A NEW billion-dollar fund has sprung up in Singapore to give companies with strong intellectual property (IP) a leg up so they can commercialise and compete globally.
The Makara Innovation Fund (MIF), South-east Asia's first private equity investment fund for this purpose, is the result of a partnership between IP ValueLab, the enterprise-engagement arm of the Intellectual Property Office of Singapore (Ipos), and homegrown private equity firm Makara Capital.
The MIF will invest S$30-S$150 million in each of 10 to 15 enterprises for a term of eight years, with an investment rate-of-return target of 12-15 per cent.
The fund will home in on IP-driven, small- to mid-cap companies internationally and capitalise on cross-border regional expansion.
Makara's managing director Ali Ijaz Ahmad listed five areas of focus for the fund:
- Urban solutions including logistics and security;
- Alternative energy;
- Advanced tech such as artificial intelligence and cyber-security; and
- Healthcare and bio-medicine.
The companies will be selected based on criteria such as having a defensible IP, strong managerial talent and pan-Asian growth potential. They will be able to tap into Ipos's expertise and networks and Makara's commercially-driven approach to turn their innovations into assets and revenue through Singapore.
Mr Ali said: "Since we've been active for the last two years to develop this strategy, we've met a lot of companies in different stages of the due-diligence process... We have a very robust pipeline of companies. We are evaluating them and will start the deployment cycle over the next few months, and then the next couple of years."
The MIF is a key initiative under the updated IP Hub Master Plan, which was announced on Wednesday by Ipos and the Ministry of Law; the plan supports the report by the Committee on the Future Economy (CFE), which identified IP as a key driver of Singapore' economic growth.
Indranee Rajah, the senior Minister of State for Law and for Finance, said at a media briefing that the CFE recognises that innovation is pivotal to growing Singapore's economy and that IP is key to protecting innovations and commercialisation.
She noted that, because companies do not fully appreciate what IP can do for them, Ipos takes it as its mission to unlock that potential.
Referring to the tie-up between Ipos and Makara, Ms Indranee said it is "an example of how we're going to move ahead".
"We're not in the business of private equity, but Makara is and Makara will be in a position to approach those start-ups, those businesses, from a private-equity mindset, to suss out the promising ones and do all those things which the government does not have the expertise to do, and really, to adopt that private-sector approach that the government may not necessarily have."
Besides the MIF, two other IP-related initiatives were announced: One was the move to deepen engagement between Ipos and the Singapore Business Federation (SBF) to help enterprises innovate and scale up, and so drive enterprise growth.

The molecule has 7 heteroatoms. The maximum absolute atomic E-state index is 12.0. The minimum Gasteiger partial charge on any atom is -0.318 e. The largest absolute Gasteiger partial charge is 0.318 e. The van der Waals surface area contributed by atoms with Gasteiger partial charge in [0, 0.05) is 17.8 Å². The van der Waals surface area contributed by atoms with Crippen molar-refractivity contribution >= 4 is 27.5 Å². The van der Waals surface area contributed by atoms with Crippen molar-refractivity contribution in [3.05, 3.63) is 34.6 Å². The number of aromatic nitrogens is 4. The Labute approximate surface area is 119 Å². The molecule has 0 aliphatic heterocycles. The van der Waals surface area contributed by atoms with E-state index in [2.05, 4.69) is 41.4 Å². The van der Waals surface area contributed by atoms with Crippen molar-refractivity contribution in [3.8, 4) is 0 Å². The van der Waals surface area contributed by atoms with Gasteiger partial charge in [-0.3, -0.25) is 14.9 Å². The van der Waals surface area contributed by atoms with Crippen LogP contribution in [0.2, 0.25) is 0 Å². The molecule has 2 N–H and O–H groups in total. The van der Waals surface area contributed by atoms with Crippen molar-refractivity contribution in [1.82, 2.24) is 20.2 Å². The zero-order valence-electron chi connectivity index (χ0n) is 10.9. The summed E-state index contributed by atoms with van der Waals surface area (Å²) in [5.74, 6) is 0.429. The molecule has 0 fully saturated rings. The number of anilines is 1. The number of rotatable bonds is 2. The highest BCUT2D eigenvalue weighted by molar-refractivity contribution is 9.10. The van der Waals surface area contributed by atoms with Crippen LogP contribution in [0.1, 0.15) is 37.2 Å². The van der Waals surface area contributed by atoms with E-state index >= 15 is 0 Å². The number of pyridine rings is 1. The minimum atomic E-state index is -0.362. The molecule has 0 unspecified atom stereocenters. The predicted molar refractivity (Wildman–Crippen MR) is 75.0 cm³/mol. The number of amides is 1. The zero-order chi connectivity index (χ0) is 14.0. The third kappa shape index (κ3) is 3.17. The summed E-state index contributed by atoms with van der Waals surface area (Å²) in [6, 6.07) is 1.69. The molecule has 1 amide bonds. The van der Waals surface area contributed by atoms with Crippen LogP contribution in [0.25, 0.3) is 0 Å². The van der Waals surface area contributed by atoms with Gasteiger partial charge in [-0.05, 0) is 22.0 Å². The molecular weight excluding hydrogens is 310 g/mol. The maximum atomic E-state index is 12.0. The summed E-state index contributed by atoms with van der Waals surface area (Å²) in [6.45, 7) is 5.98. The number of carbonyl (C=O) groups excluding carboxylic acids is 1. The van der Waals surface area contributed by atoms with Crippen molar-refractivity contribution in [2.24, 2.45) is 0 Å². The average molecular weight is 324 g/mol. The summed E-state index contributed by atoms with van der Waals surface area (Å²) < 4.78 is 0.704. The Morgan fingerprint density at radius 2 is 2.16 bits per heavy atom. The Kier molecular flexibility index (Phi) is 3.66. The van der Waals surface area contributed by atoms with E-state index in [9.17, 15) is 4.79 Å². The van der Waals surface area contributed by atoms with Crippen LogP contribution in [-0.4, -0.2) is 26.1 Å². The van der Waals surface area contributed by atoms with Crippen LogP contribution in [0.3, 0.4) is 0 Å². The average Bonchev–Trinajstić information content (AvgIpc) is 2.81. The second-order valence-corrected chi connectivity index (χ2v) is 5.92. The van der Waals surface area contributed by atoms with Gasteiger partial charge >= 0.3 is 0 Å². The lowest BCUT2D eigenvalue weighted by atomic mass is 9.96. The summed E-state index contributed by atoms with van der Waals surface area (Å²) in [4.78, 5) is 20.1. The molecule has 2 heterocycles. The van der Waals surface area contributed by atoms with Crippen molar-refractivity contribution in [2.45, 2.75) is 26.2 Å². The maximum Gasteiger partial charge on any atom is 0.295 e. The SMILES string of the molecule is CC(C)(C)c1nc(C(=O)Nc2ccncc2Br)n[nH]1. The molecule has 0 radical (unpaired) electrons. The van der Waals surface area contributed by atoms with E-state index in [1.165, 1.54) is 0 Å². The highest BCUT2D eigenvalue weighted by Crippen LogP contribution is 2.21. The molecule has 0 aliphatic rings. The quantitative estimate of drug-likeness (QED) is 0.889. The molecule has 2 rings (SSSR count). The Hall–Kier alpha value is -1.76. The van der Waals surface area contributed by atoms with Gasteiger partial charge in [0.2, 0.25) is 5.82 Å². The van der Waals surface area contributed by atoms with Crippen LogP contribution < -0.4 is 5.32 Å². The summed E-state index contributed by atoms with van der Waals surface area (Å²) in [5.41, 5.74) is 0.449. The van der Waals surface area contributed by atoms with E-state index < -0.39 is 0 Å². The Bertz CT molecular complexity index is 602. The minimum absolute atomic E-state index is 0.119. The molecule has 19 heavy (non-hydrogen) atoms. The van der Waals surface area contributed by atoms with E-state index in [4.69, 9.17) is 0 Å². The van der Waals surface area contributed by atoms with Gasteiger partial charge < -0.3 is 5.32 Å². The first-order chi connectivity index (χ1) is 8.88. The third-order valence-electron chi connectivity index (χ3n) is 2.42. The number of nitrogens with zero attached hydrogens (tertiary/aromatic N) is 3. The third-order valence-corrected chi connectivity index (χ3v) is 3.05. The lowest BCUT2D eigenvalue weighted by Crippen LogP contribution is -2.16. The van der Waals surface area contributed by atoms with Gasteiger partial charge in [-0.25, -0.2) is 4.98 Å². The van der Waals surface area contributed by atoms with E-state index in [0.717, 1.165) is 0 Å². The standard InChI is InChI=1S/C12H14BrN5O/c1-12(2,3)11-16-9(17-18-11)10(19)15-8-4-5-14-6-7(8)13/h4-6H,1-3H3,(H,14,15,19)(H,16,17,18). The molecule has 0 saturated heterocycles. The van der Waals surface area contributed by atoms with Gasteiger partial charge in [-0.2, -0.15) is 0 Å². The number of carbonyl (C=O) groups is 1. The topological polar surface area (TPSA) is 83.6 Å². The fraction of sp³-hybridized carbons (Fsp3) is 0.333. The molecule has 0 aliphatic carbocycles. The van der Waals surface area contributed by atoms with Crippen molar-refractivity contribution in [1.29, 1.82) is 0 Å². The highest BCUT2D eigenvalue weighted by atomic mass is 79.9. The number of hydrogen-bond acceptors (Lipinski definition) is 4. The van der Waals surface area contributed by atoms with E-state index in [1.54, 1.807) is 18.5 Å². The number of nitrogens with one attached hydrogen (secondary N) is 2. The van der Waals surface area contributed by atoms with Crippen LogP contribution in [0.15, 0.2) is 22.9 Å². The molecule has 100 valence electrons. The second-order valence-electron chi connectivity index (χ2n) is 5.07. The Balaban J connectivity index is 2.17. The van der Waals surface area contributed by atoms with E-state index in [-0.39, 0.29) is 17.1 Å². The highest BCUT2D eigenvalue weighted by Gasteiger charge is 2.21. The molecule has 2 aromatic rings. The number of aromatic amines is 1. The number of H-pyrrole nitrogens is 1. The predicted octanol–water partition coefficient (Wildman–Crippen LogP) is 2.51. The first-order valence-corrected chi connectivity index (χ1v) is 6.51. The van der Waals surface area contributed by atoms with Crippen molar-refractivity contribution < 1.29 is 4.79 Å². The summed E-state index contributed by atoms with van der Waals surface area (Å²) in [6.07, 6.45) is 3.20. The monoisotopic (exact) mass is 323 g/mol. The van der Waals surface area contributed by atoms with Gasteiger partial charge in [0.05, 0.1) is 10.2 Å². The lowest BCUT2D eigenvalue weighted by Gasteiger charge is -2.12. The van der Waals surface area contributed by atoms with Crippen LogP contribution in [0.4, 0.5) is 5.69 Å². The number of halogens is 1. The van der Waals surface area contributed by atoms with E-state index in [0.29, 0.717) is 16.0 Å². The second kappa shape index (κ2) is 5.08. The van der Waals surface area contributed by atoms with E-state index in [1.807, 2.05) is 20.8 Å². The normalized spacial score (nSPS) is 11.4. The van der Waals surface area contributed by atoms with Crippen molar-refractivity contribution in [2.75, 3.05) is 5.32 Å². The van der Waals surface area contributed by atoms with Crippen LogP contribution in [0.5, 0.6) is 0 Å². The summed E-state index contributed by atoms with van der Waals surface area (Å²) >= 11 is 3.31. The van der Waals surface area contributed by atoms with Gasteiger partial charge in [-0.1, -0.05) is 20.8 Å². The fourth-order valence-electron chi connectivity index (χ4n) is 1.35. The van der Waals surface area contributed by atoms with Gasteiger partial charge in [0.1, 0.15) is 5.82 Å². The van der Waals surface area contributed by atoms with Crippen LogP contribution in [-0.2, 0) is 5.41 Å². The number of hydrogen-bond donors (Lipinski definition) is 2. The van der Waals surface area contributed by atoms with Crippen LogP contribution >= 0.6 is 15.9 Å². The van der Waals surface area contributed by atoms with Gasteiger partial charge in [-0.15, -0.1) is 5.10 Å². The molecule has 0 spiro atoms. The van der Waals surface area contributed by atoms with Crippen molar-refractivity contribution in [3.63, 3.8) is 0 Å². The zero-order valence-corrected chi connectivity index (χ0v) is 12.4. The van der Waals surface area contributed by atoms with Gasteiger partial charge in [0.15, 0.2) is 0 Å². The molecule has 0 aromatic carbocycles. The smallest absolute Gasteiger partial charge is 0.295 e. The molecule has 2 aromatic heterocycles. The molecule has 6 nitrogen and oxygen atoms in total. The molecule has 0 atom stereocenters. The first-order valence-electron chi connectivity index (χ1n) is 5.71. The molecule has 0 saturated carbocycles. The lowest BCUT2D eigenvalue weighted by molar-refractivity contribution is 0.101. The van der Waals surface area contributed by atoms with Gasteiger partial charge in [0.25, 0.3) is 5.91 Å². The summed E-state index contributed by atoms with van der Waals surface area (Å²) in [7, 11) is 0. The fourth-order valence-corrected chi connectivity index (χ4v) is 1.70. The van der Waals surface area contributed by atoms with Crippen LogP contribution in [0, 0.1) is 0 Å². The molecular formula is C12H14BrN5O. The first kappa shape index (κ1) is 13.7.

To this end, Ipos and the SBF signed a Memorandum of Understanding, under which, among other things, IP awareness and competencies will be built up among the SBF's 24,200 members through seminars and events. These members will also be given direct access to Ipos's suite of services such as training, executive education and IP clinics.
SBF chief Ho Meng Kit said: "I think our unique challenge is how to get the IP that is invested in the public sector - the research institutes and universities - to market... I think that is something we need to work on."
The other initiative announced was the partnership between IP ValueLab and international IP management consultancy firm EverEdge Global Ltd, which will help local businesses unlock their intangible assets such as data, brands, software, confidential information, inventions and designs. To this end, IP ValueLab and EverEdge Global plan to reach out to more than 150 local innovative enterprises over the next three years to provide them with intensive, customised assistance on IP strategy, management and commercialisation.
As part of this drive, a self-help business portal was launched; at www.ipvaluelab.com.sg, innovators and companies can access a repository of IP business guides and toolkits. The plans in the IP Master Plan are estimated to inject at least S$1.5 billion value-add to Singapore's economy over the next five years and at the same time, double the number of skilled IP experts to 1,000.
Ipos's chief executive Daren Tang, described IP as fuel for an innovation-driven economy; he added that with the initiatives, Ipos "will evolve beyond its traditional role as an IP registry and regulator to become an innovation agency". He said Ipos would welcome partners who are not only focused on enterprise growth, but who also understand IP in the way that the government wants to grow the Singapore IP landscape.
To position Singapore as an IP transaction hub, the government moved last month to enhance the design protection regime by introducing amendments to design law in Parliament, among other things. The Registered Designs (Amendment) Bill will soon be read a second time.